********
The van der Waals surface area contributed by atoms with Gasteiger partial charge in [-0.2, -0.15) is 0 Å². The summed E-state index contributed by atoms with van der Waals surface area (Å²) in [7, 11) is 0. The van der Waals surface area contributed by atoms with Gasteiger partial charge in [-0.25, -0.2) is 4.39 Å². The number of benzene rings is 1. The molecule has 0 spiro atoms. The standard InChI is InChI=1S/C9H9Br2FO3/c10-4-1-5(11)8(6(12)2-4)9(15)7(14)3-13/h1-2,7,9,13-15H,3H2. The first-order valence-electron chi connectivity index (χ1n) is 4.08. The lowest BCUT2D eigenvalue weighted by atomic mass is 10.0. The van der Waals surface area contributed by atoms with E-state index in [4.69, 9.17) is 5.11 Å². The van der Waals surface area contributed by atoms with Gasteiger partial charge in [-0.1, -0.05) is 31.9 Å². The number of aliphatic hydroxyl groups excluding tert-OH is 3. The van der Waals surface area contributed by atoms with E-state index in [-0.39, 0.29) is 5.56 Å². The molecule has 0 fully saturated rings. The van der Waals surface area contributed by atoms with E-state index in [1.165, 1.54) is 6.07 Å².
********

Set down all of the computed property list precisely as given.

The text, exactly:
The van der Waals surface area contributed by atoms with Gasteiger partial charge in [-0.2, -0.15) is 0 Å². The summed E-state index contributed by atoms with van der Waals surface area (Å²) in [7, 11) is 0. The van der Waals surface area contributed by atoms with Gasteiger partial charge in [-0.25, -0.2) is 4.39 Å². The number of benzene rings is 1. The molecule has 0 spiro atoms. The standard InChI is InChI=1S/C9H9Br2FO3/c10-4-1-5(11)8(6(12)2-4)9(15)7(14)3-13/h1-2,7,9,13-15H,3H2. The first-order valence-electron chi connectivity index (χ1n) is 4.08. The lowest BCUT2D eigenvalue weighted by atomic mass is 10.0. The van der Waals surface area contributed by atoms with E-state index in [4.69, 9.17) is 5.11 Å². The van der Waals surface area contributed by atoms with Gasteiger partial charge in [-0.1, -0.05) is 31.9 Å². The number of aliphatic hydroxyl groups excluding tert-OH is 3. The van der Waals surface area contributed by atoms with E-state index in [-0.39, 0.29) is 5.56 Å². The molecule has 0 fully saturated rings. The van der Waals surface area contributed by atoms with E-state index in [1.165, 1.54) is 6.07 Å².